Commercial satellite imaging is dominated by two big players, DigitalGlobe (DGI) and Airbus Defence & Space (AIR:FP) (ADS). Each uses a handful of orbiting satellites to build photo archives and charges such customers as Google (GOOG), Microsoft (MSFT), and government agencies for the pictures. Clients can also pay extra for newer images of specific locales. These setups are impressive but don’t quite operate at Internet speed. Most satellite images on Google Maps and Google Earth are one to three years old.
The next step is something more like a Google for Earth: a search engine where people can find satellite photos taken in real or near-real time that answer questions like “How many ships are in the Port of Houston today?” or “How much corn is currently growing in Iowa?” That would be of real value to oil exploration companies, day traders, and others with the tools to analyze the data. To pull this off, a company would need to build a network of satellites dense enough to capture a picture of the whole earth, sort of like a scanner encircling the planet. Skybox Imaging and Planet Labs are the two startups closing in on that business, capitalizing on improvements in electronics and computing that allow them to make their compact, powerful satellites reliable and relatively cheap.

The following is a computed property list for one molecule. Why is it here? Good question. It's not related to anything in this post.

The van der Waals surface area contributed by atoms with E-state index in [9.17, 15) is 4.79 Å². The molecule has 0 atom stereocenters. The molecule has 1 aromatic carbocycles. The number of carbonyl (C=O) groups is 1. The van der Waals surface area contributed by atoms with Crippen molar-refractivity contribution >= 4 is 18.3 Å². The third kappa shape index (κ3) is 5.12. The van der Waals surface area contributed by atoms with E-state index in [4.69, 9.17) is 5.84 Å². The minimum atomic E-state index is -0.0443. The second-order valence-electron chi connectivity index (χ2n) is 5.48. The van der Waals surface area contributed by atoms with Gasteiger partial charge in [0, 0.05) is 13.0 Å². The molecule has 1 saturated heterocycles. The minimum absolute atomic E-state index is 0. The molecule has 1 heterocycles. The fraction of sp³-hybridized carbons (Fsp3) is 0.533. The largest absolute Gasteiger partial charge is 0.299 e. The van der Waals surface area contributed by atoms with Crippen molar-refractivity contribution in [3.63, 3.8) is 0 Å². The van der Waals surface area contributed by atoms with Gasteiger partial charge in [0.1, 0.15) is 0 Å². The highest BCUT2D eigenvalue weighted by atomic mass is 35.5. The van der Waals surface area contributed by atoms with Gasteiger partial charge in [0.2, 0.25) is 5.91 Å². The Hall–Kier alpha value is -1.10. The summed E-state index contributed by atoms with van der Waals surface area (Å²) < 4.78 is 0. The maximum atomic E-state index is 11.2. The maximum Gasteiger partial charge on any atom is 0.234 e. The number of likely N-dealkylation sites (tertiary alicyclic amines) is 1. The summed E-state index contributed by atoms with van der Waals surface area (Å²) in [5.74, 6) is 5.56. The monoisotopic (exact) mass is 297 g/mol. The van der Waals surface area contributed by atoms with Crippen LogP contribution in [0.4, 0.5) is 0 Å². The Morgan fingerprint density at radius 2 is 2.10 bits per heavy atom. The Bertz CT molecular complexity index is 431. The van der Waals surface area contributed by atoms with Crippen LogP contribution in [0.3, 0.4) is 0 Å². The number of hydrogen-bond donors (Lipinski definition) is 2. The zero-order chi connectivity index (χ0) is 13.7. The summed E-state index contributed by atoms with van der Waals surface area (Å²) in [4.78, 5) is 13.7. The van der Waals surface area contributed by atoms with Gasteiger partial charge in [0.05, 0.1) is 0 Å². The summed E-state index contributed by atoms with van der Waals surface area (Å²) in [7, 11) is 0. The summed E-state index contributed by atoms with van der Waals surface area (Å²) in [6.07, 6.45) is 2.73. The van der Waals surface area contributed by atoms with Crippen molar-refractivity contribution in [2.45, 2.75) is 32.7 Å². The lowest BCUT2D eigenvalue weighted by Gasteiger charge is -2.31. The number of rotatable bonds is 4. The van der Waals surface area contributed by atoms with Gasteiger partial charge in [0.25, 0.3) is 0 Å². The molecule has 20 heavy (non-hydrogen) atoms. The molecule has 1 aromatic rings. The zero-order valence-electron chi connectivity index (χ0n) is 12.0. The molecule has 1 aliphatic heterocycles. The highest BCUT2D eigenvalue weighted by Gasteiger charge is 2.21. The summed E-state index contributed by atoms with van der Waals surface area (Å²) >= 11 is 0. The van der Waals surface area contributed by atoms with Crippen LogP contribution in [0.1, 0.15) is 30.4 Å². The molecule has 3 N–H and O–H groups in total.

Instead of a few of the truck-size, nine-figure satellites the big companies use, the startups are building dozens of satellites that cost from hundreds of thousands to a few million dollars each.
bq. You want to get the day-in and day-out trends,” says Dan Berkenstock, co-founder and chief product officer of Skybox. “We want to give corporations the same capabilities that traditionally only governments have had.
Skybox’s buildings in Mountain View, Calif., include a workshop where its mini fridge-size satellites are built from scratch, with machines for bending the metal and ovens to test the electronics’ heat resistance. In another room, dozens of software engineers work on code to run and track the satellites. There’s even a mission control area, where rows of Macs sit in front of large screens to monitor launches. Like Planet Labs, Skybox hitches rides on rockets with its satellites designated as secondary payloads, at a cost ranging from about $300,000 to $4 million per satellite.
Five-year-old Skybox has raised $91 million in funding. Berkenstock says the company has close to 10 paying customers that use his service to monitor borders, commodity shipments, and power plant exhaust. Online mapping companies such as Google are expected to start using Skybox images for parts of their services soon.
The Planet Labs headquarters, in an office building in the heart of San Francisco, feels more like a mix of chaotic college dorm rooms and a tinker’s garage. The three co-founders, who used to make tiny satellites called CubeSats at the nearby NASA Ames Research Center, set up a makeshift cleanroom where workers assemble the hardware. Software developers sit at Ikea tables pushed together in the center of the next room, which lacks land lines and other typical office gear.
Source Business Week
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